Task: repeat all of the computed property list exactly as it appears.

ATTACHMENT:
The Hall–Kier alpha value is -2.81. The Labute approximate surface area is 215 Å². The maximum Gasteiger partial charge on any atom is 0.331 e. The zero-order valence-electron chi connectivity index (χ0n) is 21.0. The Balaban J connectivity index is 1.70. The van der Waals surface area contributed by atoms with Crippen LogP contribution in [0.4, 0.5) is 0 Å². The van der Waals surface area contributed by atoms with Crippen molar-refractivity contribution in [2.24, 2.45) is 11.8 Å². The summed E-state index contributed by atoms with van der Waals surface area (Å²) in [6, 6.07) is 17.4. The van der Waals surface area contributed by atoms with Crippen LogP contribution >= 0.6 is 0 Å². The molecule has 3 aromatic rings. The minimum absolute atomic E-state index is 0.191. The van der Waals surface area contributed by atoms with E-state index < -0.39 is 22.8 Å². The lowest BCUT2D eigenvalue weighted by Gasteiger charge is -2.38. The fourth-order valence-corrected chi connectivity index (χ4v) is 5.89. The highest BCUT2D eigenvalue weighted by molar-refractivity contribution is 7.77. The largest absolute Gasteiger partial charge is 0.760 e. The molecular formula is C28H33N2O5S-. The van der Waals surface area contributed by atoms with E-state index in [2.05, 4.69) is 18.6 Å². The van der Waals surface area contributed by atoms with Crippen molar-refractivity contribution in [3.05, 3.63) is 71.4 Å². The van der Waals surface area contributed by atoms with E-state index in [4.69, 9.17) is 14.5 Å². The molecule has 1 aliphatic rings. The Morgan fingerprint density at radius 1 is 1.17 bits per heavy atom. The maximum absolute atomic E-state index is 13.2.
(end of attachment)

The Hall–Kier alpha value is -2.81. The Labute approximate surface area is 215 Å². The maximum Gasteiger partial charge on any atom is 0.331 e. The zero-order valence-electron chi connectivity index (χ0n) is 21.0. The Balaban J connectivity index is 1.70. The van der Waals surface area contributed by atoms with Crippen LogP contribution in [0.4, 0.5) is 0 Å². The van der Waals surface area contributed by atoms with Crippen molar-refractivity contribution in [2.24, 2.45) is 11.8 Å². The summed E-state index contributed by atoms with van der Waals surface area (Å²) in [6, 6.07) is 17.4. The van der Waals surface area contributed by atoms with Crippen LogP contribution >= 0.6 is 0 Å². The molecule has 3 aromatic rings. The minimum absolute atomic E-state index is 0.191. The van der Waals surface area contributed by atoms with E-state index < -0.39 is 22.8 Å². The lowest BCUT2D eigenvalue weighted by Gasteiger charge is -2.38. The fourth-order valence-corrected chi connectivity index (χ4v) is 5.89. The highest BCUT2D eigenvalue weighted by molar-refractivity contribution is 7.77. The largest absolute Gasteiger partial charge is 0.760 e. The molecular formula is C28H33N2O5S-. The van der Waals surface area contributed by atoms with E-state index in [2.05, 4.69) is 18.6 Å². The van der Waals surface area contributed by atoms with Crippen molar-refractivity contribution in [3.05, 3.63) is 71.4 Å². The van der Waals surface area contributed by atoms with E-state index in [4.69, 9.17) is 14.5 Å². The molecule has 1 aliphatic rings. The Morgan fingerprint density at radius 1 is 1.17 bits per heavy atom. The maximum absolute atomic E-state index is 13.2.